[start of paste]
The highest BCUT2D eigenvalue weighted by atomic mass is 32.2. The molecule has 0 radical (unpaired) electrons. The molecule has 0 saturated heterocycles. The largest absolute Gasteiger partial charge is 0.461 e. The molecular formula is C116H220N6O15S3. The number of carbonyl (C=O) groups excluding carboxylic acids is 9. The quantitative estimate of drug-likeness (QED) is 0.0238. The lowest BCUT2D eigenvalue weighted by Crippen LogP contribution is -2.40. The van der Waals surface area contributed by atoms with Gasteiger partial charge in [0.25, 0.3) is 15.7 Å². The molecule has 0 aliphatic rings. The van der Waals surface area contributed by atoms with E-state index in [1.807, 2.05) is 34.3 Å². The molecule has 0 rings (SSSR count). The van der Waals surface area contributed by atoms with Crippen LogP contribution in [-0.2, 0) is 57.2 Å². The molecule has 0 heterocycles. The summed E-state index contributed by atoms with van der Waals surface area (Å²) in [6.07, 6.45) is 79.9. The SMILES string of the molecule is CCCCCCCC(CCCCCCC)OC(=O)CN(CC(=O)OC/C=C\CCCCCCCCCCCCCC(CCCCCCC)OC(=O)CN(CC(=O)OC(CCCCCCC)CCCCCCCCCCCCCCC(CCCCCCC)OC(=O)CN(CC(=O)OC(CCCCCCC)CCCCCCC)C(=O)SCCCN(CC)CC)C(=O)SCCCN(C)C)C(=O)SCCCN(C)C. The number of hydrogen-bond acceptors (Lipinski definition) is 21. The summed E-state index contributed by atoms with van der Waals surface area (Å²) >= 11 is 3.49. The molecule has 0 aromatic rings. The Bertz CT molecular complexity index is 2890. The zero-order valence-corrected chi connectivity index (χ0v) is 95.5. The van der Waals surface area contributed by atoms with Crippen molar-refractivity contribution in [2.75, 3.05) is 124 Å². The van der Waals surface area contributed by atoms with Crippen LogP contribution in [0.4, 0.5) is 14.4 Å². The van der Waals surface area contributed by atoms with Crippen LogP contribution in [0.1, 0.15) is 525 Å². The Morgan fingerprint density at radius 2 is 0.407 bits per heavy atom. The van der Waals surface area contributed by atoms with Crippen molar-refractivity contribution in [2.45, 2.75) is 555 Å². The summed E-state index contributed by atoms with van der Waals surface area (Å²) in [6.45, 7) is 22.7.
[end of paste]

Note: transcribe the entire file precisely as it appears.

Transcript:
The highest BCUT2D eigenvalue weighted by atomic mass is 32.2. The molecule has 0 radical (unpaired) electrons. The molecule has 0 saturated heterocycles. The largest absolute Gasteiger partial charge is 0.461 e. The molecular formula is C116H220N6O15S3. The number of carbonyl (C=O) groups excluding carboxylic acids is 9. The quantitative estimate of drug-likeness (QED) is 0.0238. The lowest BCUT2D eigenvalue weighted by Crippen LogP contribution is -2.40. The van der Waals surface area contributed by atoms with Gasteiger partial charge in [0.25, 0.3) is 15.7 Å². The molecule has 0 aliphatic rings. The van der Waals surface area contributed by atoms with E-state index in [1.807, 2.05) is 34.3 Å². The molecule has 0 rings (SSSR count). The van der Waals surface area contributed by atoms with Crippen LogP contribution in [-0.2, 0) is 57.2 Å². The molecule has 0 heterocycles. The summed E-state index contributed by atoms with van der Waals surface area (Å²) in [6.07, 6.45) is 79.9. The SMILES string of the molecule is CCCCCCCC(CCCCCCC)OC(=O)CN(CC(=O)OC/C=C\CCCCCCCCCCCCCC(CCCCCCC)OC(=O)CN(CC(=O)OC(CCCCCCC)CCCCCCCCCCCCCCC(CCCCCCC)OC(=O)CN(CC(=O)OC(CCCCCCC)CCCCCCC)C(=O)SCCCN(CC)CC)C(=O)SCCCN(C)C)C(=O)SCCCN(C)C. The number of hydrogen-bond acceptors (Lipinski definition) is 21. The summed E-state index contributed by atoms with van der Waals surface area (Å²) >= 11 is 3.49. The molecule has 0 aromatic rings. The Bertz CT molecular complexity index is 2890. The zero-order valence-corrected chi connectivity index (χ0v) is 95.5. The van der Waals surface area contributed by atoms with Crippen molar-refractivity contribution in [2.75, 3.05) is 124 Å². The van der Waals surface area contributed by atoms with Crippen LogP contribution in [0.4, 0.5) is 14.4 Å². The van der Waals surface area contributed by atoms with Crippen LogP contribution in [0.1, 0.15) is 525 Å². The Morgan fingerprint density at radius 2 is 0.407 bits per heavy atom. The van der Waals surface area contributed by atoms with Crippen molar-refractivity contribution in [2.45, 2.75) is 555 Å². The summed E-state index contributed by atoms with van der Waals surface area (Å²) in [6.45, 7) is 22.7.